The task of managing your own property can be challenging depending on whether or not you know what you need to do. You may have only just realized that there are certain codes of conduct you must follow to accommodate persons with disabilities. Refusal to provide reasonable accommodations can be viewed as a violation of the Fair Housing Act. Making that kind of violation, even accidentally, can result in years spent in court, and dollars you would rather not part with spent on expensive attorneys. Taking some time to educate yourself on the matter can help you avoid all that unnecessary hassle.
What is a Reasonable Request?
Who would not want to accommodate all renters’ requests? You, as a landlord with a single-family residence in League City to rent out, would want to do so regardless of their specific needs, in any way you can. But how do you know if your potential renter actually has a disability? Managing a situation like this can be like walking through a minefield; you must proceed with caution.
If in case a potential renter does not have an obvious disability but is making a request for reasonable accommodations, like having a ramp built onto a porch or having towel bars lowered, or even having the carpet replaced due to severe life-threatening allergies, then for your own protection you can request proof of the disability. It is within your right as a landlord to ask for such a document. To treat a person with a disability is a wide-ranging topic, there are tons that you don’t want to say and do and you don’t want to end up on the wrong end of a lawsuit, so it is important to understand both your obligations and your rights. Just steer clear of anything that sounds offensive and derogatory, wouldn’t hurt to be extra careful.
What Information Can You Ask Your Tenants to Provide?
First, realize that you cannot refuse to grant reasonable accommodation requests made by a person with disabilities. The gray area is entered when the conversation opens up to what information you can request and what is considered reasonable. It is important to know for your own protection that you can indeed request medical proof that a person suffers from a disability if the said disability is not immediately obvious. A doctor’s note must be provided, and, in the result of a dispute, only the Department of Housing and Urban Development can determine whether the proof is sufficient or not.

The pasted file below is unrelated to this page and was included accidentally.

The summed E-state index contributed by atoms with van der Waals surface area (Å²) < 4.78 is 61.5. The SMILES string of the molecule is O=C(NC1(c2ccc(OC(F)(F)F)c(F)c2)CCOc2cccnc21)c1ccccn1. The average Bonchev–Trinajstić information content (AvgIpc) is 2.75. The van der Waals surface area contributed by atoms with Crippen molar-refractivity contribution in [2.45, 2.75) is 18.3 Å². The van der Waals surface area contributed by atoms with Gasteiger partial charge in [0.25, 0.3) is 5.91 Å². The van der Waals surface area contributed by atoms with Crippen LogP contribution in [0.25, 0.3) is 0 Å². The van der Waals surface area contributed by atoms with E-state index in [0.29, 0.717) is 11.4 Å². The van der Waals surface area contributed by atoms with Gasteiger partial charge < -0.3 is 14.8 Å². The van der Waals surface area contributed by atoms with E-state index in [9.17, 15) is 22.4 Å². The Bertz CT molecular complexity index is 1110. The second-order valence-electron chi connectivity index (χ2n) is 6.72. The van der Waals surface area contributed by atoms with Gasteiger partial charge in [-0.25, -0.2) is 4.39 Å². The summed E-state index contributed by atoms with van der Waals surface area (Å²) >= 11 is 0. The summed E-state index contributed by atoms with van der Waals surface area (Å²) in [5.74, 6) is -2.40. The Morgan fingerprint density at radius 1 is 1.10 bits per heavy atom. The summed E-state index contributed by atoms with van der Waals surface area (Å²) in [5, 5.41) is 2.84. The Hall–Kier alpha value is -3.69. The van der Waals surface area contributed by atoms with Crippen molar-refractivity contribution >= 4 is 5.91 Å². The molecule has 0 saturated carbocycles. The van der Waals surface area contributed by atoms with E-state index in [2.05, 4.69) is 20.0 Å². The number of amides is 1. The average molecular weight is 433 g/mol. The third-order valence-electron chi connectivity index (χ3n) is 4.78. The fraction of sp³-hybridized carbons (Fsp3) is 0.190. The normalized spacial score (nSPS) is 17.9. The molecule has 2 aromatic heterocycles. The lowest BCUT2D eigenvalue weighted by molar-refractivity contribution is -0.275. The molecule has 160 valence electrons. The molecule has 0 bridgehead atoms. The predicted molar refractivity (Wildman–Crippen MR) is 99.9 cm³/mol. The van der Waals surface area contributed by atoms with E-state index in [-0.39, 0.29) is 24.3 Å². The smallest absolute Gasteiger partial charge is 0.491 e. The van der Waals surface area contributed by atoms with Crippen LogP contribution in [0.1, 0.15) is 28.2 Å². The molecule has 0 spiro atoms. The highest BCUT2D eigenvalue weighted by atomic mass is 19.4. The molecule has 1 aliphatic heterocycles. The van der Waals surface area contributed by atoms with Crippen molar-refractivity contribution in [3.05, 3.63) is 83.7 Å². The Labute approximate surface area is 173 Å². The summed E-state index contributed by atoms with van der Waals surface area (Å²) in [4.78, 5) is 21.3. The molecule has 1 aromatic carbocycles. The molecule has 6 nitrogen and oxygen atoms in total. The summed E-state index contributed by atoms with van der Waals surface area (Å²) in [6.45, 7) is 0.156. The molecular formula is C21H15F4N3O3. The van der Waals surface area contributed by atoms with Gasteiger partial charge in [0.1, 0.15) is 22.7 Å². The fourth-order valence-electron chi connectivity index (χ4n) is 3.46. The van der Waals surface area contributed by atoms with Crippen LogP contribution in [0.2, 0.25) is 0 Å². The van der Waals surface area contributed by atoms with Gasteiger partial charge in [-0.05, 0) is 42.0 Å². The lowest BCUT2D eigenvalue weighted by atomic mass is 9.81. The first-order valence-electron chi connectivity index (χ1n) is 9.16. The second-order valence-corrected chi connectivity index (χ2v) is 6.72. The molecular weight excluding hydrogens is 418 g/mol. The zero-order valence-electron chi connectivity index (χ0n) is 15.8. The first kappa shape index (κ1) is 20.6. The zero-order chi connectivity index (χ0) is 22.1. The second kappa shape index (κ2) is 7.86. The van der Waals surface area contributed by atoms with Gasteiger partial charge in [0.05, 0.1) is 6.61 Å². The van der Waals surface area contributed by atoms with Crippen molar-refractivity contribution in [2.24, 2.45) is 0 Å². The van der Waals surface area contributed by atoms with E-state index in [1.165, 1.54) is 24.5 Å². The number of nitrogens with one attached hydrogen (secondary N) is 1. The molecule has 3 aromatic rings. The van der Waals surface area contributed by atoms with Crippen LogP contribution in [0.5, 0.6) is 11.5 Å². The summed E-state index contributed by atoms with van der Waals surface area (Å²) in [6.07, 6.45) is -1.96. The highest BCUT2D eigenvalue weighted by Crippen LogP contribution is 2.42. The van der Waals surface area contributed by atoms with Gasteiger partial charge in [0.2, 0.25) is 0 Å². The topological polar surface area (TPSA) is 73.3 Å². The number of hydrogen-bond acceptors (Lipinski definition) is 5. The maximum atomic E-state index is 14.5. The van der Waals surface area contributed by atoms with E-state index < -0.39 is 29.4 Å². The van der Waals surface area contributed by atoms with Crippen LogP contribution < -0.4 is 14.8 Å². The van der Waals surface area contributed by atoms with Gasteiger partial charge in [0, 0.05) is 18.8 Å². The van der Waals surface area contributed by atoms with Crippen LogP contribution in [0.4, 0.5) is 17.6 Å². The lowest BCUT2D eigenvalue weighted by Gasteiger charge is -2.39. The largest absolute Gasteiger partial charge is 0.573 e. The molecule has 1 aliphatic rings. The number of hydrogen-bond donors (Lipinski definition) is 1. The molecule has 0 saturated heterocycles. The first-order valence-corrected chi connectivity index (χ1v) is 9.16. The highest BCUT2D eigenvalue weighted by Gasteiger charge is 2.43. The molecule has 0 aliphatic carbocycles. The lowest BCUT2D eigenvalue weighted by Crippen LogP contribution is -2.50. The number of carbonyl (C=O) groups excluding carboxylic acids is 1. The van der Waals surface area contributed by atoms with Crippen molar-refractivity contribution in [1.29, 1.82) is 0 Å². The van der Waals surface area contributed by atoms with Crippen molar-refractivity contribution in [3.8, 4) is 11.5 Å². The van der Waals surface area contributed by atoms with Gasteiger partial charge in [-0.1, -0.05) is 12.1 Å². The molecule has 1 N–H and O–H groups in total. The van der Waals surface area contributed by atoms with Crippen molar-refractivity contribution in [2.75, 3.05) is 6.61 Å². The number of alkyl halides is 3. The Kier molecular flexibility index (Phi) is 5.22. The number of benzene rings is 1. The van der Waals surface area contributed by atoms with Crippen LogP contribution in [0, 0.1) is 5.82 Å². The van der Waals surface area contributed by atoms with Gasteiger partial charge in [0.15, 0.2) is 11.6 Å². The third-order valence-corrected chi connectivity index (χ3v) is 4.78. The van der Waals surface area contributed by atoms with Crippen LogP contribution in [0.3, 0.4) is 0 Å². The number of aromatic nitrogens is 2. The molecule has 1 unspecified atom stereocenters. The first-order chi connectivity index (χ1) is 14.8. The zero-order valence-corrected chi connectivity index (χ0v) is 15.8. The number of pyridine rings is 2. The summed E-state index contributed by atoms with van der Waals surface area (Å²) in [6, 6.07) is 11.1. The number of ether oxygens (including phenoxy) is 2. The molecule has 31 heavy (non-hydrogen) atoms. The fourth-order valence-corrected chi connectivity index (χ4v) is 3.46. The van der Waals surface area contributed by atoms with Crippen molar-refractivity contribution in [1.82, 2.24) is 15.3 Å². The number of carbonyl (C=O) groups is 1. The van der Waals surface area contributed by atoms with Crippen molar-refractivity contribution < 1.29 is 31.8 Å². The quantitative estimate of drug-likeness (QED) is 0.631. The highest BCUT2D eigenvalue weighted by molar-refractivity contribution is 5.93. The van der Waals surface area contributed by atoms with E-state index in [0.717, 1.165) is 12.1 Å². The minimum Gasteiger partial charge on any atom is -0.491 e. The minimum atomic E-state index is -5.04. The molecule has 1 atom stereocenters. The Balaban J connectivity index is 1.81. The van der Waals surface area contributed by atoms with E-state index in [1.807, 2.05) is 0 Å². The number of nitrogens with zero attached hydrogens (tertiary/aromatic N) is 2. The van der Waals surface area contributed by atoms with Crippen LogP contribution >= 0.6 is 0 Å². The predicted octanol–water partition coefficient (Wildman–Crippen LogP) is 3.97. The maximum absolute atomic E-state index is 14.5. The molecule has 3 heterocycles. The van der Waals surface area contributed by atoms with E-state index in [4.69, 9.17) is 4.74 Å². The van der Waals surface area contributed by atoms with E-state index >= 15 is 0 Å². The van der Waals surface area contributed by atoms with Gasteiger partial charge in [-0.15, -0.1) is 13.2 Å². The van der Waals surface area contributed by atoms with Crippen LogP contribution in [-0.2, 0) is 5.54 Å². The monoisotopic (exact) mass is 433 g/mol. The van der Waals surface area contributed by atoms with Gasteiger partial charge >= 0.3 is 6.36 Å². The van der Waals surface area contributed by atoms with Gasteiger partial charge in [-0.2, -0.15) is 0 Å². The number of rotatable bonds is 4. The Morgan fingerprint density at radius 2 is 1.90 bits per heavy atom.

Also, you should be aware that you are not responsible for providing any accommodation to anyone that would place a financial burden on you as a landlord. Because you are not renting out apartments in a complex, you will not be expected to make major changes to your home if those changes would be detrimental to your financial situation. If the request to a reasonable accommodation is denied, a letter should be sent to the renter explaining the denial, the facts behind the denial, how those facts were discovered and offering to meet with the renter. You should not offer to make an accommodation to a renter who has a disability but should wait for them to request the accommodation. Offering accommodation before it is requested may subject your renter to a claim of discrimination.
Are Your Properties Exempt?
Single-family homes rented without the use of a real estate agent or advertising are exempt from the federal Fair Housing Act as long as the private landlord/owner doesn’t own more than three homes at the time. Apartments of four units or less are also exempt if the owner lives in one of the units. However, even if this multi-family exemption applies to you, your rental advertising must still comply with the Act. Other exemptions include the rental of a single room in a home, qualified senior housing, and housing operated by religious or private organizations if certain requirements are met.
We’re Here to Help
In the end, know that you are not alone. At Real Property Management Prestige, we have highly trained and well-educated staff on hand to work with you on sticky situations like these ones. While you may not necessarily need property management to handle all areas of your rental business when it comes to the federal government and adhering to regulations that can feel complex and rigid at the same time, get help. For more information, contact us or call us directly at 281-532-5455. That is, after all, what we are here for.
We are pledged to the letter and spirit of U.S. policy for the achievement of equal housing opportunity throughout the Nation. See Equal Housing Opportunity Statement for more information.